The Apple logo on a laptop or phone may evoke the same feelings for some people as a crucifix or Star of David pendant does for others, suggests research by Tel Aviv University, Duke University and New York University scientists. According to their research, brands are a form of self-expression and a token of self-worth, just like symbolic expressions of one’s faith.
Considerable statistical evidence supports the theory that consumers buy particular brands to express who they are to the outside world. From clothing choices to cultural events, people communicate their personalities and values through their purchases.
To better understand the relationship between religiosity and brand reliance in the U.S., the university research team conducted field and lab experiments, reported PhysOrg.com. In the field study, they collected data on the number of major-brand stores (e.g. Apple, Macy’s and Gap) per capita and correlated this with the number of religious congregations per thousand people, as well as with individuals who reported frequent attendance at church. Adjusting for economic, educational and urbanization factors, the team found a negative correlation between religiousness and brand choice.
In the lab experiment the college students were divided into two groups. The first group was asked to write a short essay about what religion means to them personally, while the second group wrote a more casual essay about their day. Both groups then participated in a simulated shopping experience that offered both national and store brands, including items such as sunglasses, fashion accessories, batteries and pain reliever medications. This was coupled with an Internet study, in which over 300 participants were asked to write about their religious practices and then went through the same simulated shopping experience.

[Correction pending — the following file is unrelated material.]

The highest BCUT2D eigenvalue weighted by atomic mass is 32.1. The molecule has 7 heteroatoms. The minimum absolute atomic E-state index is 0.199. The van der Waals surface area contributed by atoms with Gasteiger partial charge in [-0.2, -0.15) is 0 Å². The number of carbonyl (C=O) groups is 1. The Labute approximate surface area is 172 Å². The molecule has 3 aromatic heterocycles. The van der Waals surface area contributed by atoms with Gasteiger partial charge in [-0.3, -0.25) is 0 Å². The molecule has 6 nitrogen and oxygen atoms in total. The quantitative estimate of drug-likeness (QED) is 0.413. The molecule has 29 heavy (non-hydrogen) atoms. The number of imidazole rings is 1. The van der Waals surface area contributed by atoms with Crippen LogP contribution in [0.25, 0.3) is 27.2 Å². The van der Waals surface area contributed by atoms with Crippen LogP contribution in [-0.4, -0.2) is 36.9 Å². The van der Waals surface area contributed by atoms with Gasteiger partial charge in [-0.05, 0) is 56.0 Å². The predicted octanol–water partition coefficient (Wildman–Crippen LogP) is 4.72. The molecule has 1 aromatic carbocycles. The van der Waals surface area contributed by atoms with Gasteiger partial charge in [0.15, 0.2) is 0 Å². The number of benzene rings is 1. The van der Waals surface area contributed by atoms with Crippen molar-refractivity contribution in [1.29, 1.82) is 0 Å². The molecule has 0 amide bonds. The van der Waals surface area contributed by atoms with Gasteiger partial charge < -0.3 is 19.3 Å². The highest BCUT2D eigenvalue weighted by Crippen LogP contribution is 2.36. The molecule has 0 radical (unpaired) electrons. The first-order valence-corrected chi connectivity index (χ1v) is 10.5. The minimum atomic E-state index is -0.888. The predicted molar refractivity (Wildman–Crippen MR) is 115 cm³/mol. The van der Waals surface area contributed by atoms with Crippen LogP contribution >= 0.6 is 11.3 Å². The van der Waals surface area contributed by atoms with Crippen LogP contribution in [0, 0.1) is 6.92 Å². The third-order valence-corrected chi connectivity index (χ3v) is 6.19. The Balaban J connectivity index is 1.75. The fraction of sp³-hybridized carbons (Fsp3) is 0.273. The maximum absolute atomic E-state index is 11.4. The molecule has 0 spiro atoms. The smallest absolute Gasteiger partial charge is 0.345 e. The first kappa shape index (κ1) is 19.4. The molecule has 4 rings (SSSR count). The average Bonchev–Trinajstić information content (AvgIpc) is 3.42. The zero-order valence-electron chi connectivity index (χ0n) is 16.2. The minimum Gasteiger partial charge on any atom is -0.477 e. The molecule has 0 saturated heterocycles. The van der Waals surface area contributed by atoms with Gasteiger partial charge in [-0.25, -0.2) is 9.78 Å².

PhysOrg.com reported: “Researchers discovered that those participants who wrote about their religion prior to the shopping experience were less likely to pick national brands when it came to products linked to appearance or self-expression ― specifically, products which reflected status, such as fashion accessories and items of clothing. For people who weren’t deeply religious, corporate logos often took the place of religious symbols like a crucifix or Star of David, providing feelings of self-worth and wellbeing.”
So if you’re a brand manager, you might want to study the demographics of your markets in a different way, noted Duke University’s Gavan Fitzsimons: “If you knew that your target customers were largely more religious, that’d probably suggest the store brand path would be easier. If you knew that your customers were largely not at all religious, that suggests that you might want to focus more toward building a national brand.”
The study reinforces the need for companies to clearly communicate who they are and what they stand for. A strong brand forges an emotional connection with desired audiences (for more, read Building Your Online Brand With Words). This is in large part why customers defend companies like Google and Apple so fanatically. As humans, we want to belong to a community. Some follow Jesus — others follow Steve Jobs.
Next, the researchers hope to clarify how the relationship between advertising and religion affects branding in international markets, considering whether a strong religious presence in a particular geographical area might block the expansion of brands.